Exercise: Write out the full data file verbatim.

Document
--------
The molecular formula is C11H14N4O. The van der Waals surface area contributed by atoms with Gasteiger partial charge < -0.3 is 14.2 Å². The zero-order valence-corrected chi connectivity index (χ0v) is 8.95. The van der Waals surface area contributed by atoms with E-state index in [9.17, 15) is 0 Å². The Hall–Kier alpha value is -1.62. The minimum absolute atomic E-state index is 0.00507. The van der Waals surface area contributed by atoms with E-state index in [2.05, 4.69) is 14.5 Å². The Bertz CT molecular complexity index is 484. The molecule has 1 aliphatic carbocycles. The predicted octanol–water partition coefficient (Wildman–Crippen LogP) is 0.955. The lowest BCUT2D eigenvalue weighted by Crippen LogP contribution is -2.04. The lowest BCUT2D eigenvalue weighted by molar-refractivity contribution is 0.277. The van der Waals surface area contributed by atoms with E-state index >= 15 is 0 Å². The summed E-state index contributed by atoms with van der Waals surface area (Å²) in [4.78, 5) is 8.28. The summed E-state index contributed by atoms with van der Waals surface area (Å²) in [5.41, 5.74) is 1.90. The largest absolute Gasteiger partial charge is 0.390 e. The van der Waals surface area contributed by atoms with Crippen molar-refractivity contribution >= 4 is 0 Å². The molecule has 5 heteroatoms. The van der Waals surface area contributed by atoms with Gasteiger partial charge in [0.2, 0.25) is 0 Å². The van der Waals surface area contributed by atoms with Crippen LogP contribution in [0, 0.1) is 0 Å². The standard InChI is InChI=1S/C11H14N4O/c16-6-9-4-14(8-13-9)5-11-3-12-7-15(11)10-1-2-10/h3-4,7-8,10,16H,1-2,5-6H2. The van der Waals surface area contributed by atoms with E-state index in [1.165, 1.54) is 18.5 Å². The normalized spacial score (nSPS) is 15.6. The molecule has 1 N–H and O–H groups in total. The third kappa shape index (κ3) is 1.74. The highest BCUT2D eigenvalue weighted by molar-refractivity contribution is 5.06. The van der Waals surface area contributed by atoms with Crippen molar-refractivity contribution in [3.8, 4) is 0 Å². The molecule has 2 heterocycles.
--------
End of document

The molecular formula is C11H14N4O. The van der Waals surface area contributed by atoms with Gasteiger partial charge < -0.3 is 14.2 Å². The zero-order valence-corrected chi connectivity index (χ0v) is 8.95. The van der Waals surface area contributed by atoms with E-state index in [9.17, 15) is 0 Å². The Hall–Kier alpha value is -1.62. The minimum absolute atomic E-state index is 0.00507. The van der Waals surface area contributed by atoms with E-state index in [2.05, 4.69) is 14.5 Å². The Bertz CT molecular complexity index is 484. The molecule has 1 aliphatic carbocycles. The predicted octanol–water partition coefficient (Wildman–Crippen LogP) is 0.955. The lowest BCUT2D eigenvalue weighted by Crippen LogP contribution is -2.04. The lowest BCUT2D eigenvalue weighted by molar-refractivity contribution is 0.277. The van der Waals surface area contributed by atoms with E-state index >= 15 is 0 Å². The summed E-state index contributed by atoms with van der Waals surface area (Å²) in [4.78, 5) is 8.28. The summed E-state index contributed by atoms with van der Waals surface area (Å²) in [5.41, 5.74) is 1.90. The largest absolute Gasteiger partial charge is 0.390 e. The van der Waals surface area contributed by atoms with Crippen molar-refractivity contribution >= 4 is 0 Å². The molecule has 5 heteroatoms. The van der Waals surface area contributed by atoms with Gasteiger partial charge in [0.2, 0.25) is 0 Å². The van der Waals surface area contributed by atoms with Crippen LogP contribution in [0, 0.1) is 0 Å². The standard InChI is InChI=1S/C11H14N4O/c16-6-9-4-14(8-13-9)5-11-3-12-7-15(11)10-1-2-10/h3-4,7-8,10,16H,1-2,5-6H2. The van der Waals surface area contributed by atoms with E-state index in [1.165, 1.54) is 18.5 Å². The normalized spacial score (nSPS) is 15.6. The molecule has 1 N–H and O–H groups in total. The third kappa shape index (κ3) is 1.74. The highest BCUT2D eigenvalue weighted by molar-refractivity contribution is 5.06. The van der Waals surface area contributed by atoms with Crippen molar-refractivity contribution in [3.8, 4) is 0 Å². The molecule has 2 heterocycles.